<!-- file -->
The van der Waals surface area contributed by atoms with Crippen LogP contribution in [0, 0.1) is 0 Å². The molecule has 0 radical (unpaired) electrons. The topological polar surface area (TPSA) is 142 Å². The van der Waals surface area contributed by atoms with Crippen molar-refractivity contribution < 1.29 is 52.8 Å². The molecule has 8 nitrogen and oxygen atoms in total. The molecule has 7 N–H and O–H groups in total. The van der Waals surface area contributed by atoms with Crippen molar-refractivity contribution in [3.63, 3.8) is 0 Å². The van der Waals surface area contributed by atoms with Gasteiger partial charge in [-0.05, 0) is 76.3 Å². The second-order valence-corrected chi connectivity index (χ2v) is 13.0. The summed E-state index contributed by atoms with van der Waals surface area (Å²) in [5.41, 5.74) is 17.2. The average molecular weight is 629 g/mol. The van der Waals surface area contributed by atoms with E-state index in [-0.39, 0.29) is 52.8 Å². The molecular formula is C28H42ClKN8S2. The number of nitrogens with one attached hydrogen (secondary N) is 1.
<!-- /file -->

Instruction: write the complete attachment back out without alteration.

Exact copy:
The van der Waals surface area contributed by atoms with Crippen LogP contribution in [0, 0.1) is 0 Å². The molecule has 0 radical (unpaired) electrons. The topological polar surface area (TPSA) is 142 Å². The van der Waals surface area contributed by atoms with Crippen molar-refractivity contribution < 1.29 is 52.8 Å². The molecule has 8 nitrogen and oxygen atoms in total. The molecule has 7 N–H and O–H groups in total. The van der Waals surface area contributed by atoms with Crippen molar-refractivity contribution in [3.63, 3.8) is 0 Å². The van der Waals surface area contributed by atoms with Gasteiger partial charge in [-0.05, 0) is 76.3 Å². The second-order valence-corrected chi connectivity index (χ2v) is 13.0. The summed E-state index contributed by atoms with van der Waals surface area (Å²) in [5.41, 5.74) is 17.2. The average molecular weight is 629 g/mol. The van der Waals surface area contributed by atoms with E-state index in [-0.39, 0.29) is 52.8 Å². The molecular formula is C28H42ClKN8S2. The number of nitrogens with one attached hydrogen (secondary N) is 1.